• This one is huge: developers can now have their apps communicate with other third-party apps. This means that if one app has to hand you off to another to offer relevant content, it can do so. For instance, a Yelp app could launch your favorite GPS navigation app in order to provide you with step-by-step directions on how to get to that Mexican restaurant with all the rave reviews.

  • If you liked the keyboard before, you'll like it just as much now. Barely anything has changed on it, though Word Flow (the renamed version of Quick Correct from Mango) has been slightly improved. While Word Flow's word predictions and corrections are typically quite accurate, we'd still prefer a dedicated number row and more easily accessible punctuation marks. We also noticed that the keyboard often refused to correct -- or even understand, in many cases -- contractions. Unfortunately, opponents of the keyboard continue to be stuck with it, since third-party keyboards can't directly tie into the OS and have to resort to making you cut and paste everything you write.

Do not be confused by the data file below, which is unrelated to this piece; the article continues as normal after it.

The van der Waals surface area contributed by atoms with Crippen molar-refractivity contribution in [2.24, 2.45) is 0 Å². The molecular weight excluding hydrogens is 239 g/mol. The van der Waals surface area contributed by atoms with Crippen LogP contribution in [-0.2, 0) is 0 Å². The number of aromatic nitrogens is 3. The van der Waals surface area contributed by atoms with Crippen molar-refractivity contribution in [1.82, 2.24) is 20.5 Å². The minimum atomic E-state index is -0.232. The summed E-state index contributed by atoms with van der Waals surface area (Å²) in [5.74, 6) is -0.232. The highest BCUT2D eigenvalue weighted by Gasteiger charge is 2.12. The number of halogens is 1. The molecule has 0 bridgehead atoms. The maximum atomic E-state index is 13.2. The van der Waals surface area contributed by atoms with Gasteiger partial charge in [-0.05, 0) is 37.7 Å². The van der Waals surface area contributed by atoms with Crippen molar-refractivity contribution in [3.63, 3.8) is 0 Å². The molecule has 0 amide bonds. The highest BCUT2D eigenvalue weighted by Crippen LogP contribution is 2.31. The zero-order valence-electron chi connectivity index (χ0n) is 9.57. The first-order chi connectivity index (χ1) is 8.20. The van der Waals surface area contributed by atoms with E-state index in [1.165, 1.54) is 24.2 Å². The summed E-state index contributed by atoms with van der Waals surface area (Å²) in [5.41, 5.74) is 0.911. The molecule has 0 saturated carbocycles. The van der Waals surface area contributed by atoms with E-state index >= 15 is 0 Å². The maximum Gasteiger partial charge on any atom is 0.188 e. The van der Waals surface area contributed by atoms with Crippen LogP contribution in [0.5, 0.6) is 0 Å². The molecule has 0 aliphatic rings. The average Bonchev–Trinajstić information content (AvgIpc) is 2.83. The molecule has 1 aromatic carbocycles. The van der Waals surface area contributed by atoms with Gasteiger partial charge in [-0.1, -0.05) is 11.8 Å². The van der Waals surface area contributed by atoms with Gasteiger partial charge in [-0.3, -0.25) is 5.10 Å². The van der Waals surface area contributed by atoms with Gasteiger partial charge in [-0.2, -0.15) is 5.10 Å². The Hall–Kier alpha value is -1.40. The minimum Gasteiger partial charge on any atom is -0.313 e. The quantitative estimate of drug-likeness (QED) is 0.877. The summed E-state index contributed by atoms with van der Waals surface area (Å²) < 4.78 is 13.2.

• Developers can make better use of Microsoft's TellMe service, which is accessible by long-pressing the Start button. While the service was already capable of opening apps with the power of your voice, it now supports the ability to dive in even further and do specific commands within those apps as well. For instance, we were able to start listening to music on Hey DJ by saying "Hey DJ, play Call Me Maybe." (If that's what you're into, of course.) Again, this is an API feature that will ultimately depend on whether or not devs integrate it into their app.

  • While it's not a mainstream feature that everyone craves, the ability to take screenshots is incredibly important for tech-savvy individuals (not to mention yours truly, when it comes to writing this review). We've been confused as to why it's been left out for so long, especially when considering the multitasking feature added into Mango last year consists of several cards made up of screenshots. To take advantage of this opportunity yourself, you just need to press down the power button and the Start key simultaneously for one second.